Monday, July 14, 2014

SAROJINI NAIDU - POETRY





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Sarojini  Naidu  - 1879 - 1949




Sarojini Naidu, born as Sarojini Chattopadhyay (Bengali: সরোজিনী চট্টোপাধ্যায়) also known by the sobriquet as The Nightingale of India, was a child prodigy, Inian independence activist  and poet.

Naidu served as the first governor of the United Provinces of Agra and Oudh from 1947 to 1949; the first woman to become the governor of an Indian state.

She was the second woman to become the president of the Indian National Congress in 1925 and the first Indian woman to do so.


Naidu began writing at the age of twelve. Her Persian play, Maher Muneer, impressed the Nawab of Hyderabad.

In 1905, her first collection of poems, named "The Golden Threshold" was published.

Her poems were admired by many prominent Indian politicians like Gopal Krishna Gokhale.

Her collection of poems entitled "The Feather of The Dawn" was edited and published posthumously in 1961 by her daughter Padamaja

Sarojini Naidu died of a heart attack while working in her office in Lucknow on March 2 (Wednesday), 1949.

She is commemorated through the naming of several institutions including the Sarojini Naidu College for Women, Sarojini Naidu Medical College, Sarojini Devi Eye Hospital and Sarojini Naidu School of Arts and Communication, Universiry of Hyderabad.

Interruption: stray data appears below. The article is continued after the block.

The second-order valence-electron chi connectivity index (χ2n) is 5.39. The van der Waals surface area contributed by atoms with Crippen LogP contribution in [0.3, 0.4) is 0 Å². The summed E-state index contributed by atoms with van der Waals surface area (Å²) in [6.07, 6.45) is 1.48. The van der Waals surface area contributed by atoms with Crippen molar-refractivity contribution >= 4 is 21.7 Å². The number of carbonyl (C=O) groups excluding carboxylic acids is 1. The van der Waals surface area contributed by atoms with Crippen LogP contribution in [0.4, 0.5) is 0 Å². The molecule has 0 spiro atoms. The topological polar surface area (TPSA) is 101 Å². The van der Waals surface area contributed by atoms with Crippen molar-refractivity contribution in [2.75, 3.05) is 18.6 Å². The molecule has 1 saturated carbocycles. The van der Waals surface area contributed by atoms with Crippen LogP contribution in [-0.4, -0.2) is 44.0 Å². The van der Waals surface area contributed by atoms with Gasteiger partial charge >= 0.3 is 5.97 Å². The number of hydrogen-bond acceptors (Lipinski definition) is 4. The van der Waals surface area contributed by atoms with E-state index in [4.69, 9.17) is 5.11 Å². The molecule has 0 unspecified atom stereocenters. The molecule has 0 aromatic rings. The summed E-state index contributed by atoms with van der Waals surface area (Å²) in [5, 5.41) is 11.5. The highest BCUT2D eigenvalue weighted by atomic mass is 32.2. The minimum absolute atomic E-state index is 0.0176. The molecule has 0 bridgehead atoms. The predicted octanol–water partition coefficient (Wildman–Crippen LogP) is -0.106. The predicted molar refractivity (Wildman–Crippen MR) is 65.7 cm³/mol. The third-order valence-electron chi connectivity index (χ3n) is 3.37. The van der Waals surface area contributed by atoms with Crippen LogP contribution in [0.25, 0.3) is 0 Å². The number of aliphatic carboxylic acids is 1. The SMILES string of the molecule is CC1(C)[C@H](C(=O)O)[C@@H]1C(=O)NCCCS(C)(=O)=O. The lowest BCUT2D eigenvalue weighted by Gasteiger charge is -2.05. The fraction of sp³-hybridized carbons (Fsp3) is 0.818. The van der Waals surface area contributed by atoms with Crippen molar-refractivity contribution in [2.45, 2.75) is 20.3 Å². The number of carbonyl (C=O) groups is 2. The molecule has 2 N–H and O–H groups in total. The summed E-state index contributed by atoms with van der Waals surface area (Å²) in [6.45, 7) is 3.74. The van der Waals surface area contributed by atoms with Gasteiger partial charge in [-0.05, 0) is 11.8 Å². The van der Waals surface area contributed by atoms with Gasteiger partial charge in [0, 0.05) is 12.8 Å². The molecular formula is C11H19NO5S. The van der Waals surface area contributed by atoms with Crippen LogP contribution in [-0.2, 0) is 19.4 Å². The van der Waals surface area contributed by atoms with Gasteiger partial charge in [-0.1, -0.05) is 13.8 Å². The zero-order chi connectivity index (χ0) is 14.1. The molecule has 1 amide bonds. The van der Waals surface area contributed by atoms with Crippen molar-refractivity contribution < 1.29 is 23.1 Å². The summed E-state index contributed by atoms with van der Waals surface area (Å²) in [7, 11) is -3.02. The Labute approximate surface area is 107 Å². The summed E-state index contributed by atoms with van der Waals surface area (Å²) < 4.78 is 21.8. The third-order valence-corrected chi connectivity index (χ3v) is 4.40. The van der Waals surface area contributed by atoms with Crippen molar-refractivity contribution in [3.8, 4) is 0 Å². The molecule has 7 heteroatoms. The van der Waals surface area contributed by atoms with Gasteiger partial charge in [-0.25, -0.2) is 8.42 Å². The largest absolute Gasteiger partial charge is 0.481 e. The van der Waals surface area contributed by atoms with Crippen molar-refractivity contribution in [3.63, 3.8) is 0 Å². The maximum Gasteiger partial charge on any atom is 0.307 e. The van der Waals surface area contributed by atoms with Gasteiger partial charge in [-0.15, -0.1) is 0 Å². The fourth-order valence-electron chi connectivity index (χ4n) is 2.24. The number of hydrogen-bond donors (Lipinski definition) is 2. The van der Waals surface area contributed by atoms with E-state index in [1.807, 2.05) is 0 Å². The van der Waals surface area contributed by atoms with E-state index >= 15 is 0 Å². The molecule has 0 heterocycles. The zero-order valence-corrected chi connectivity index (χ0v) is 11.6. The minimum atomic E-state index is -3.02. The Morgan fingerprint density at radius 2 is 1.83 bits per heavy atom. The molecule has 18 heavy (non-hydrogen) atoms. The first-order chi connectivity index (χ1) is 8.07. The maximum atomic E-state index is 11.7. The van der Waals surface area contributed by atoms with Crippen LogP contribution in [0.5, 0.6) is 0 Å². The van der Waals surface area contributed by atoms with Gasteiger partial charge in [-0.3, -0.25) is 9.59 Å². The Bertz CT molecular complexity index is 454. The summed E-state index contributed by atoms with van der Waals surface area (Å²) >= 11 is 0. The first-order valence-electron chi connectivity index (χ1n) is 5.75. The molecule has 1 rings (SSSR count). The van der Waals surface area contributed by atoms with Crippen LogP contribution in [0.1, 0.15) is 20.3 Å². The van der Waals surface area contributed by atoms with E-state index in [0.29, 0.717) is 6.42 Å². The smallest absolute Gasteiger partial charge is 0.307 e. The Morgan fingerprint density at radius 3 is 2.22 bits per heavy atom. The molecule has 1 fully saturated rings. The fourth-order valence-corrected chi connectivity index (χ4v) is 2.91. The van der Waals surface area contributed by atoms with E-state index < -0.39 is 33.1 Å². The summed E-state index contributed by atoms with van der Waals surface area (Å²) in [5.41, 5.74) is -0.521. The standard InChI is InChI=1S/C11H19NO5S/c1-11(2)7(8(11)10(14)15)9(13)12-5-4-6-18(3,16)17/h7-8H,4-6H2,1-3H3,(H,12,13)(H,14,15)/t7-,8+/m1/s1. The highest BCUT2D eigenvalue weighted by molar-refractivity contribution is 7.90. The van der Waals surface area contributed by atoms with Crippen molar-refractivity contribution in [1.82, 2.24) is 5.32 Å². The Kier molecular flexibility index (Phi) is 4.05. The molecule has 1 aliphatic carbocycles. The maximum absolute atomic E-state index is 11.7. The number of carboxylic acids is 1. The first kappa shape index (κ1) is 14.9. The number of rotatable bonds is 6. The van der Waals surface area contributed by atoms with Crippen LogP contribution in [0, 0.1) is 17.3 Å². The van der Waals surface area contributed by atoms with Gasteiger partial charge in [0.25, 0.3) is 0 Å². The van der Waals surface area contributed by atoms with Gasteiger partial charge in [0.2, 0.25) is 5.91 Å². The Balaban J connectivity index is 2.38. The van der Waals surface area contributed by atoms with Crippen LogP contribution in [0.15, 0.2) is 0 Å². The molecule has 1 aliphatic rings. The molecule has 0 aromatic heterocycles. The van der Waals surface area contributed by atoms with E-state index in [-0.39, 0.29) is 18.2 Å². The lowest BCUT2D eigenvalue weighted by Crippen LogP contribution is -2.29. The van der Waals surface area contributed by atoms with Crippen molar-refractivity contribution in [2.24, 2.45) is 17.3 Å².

Her 135th birth anniversary (in 2014) was marked by a doodle  on Google India's homepage.






AUTUMN  SONG

Like a joy on the heart of a sorrow,
   The sunset hangs on a cloud;
A golden storm of glittering sheaves,
Of fair and frail and fluttering leaves,
   The wild wind blows in a cloud.


Hark to a voice that is calling

   To my heart in the voice of the wind:
My heart is weary and sad and alone,
For its dreams like the fluttering leaves have gone,
   And why should I stay behind ?





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AN  INDIAN  LOVE  SONG


He

Lift up the veils that darken the delicate moon

of thy glory and grace,
Withhold not, O love, from the night
of my longing the joy of thy luminous face,
Give me a spear of the scented keora
guarding thy pinioned curls,
Or a silken thread from the fringes
that trouble the dream of thy glimmering pearls;
Faint grows my soul with thy tresses' perfume
and the song of thy anklets' caprice,
Revive me, I pray, with the magical nectar
that dwells in the flower of thy kiss.

She


How shall I yield to the voice of thy pleading,

how shall I grant thy prayer,
Or give thee a rose-red silken tassel,
a scented leaf from my hair?
Or fling in the flame of thy heart's desire the veils that cover my face,
Profane the law of my father's creed for a foe
of my father's race?
Thy kinsmen have broken our sacred altars and slaughtered our sacred kine,
The feud of old faiths and the blood of old battles sever thy people and mine.

He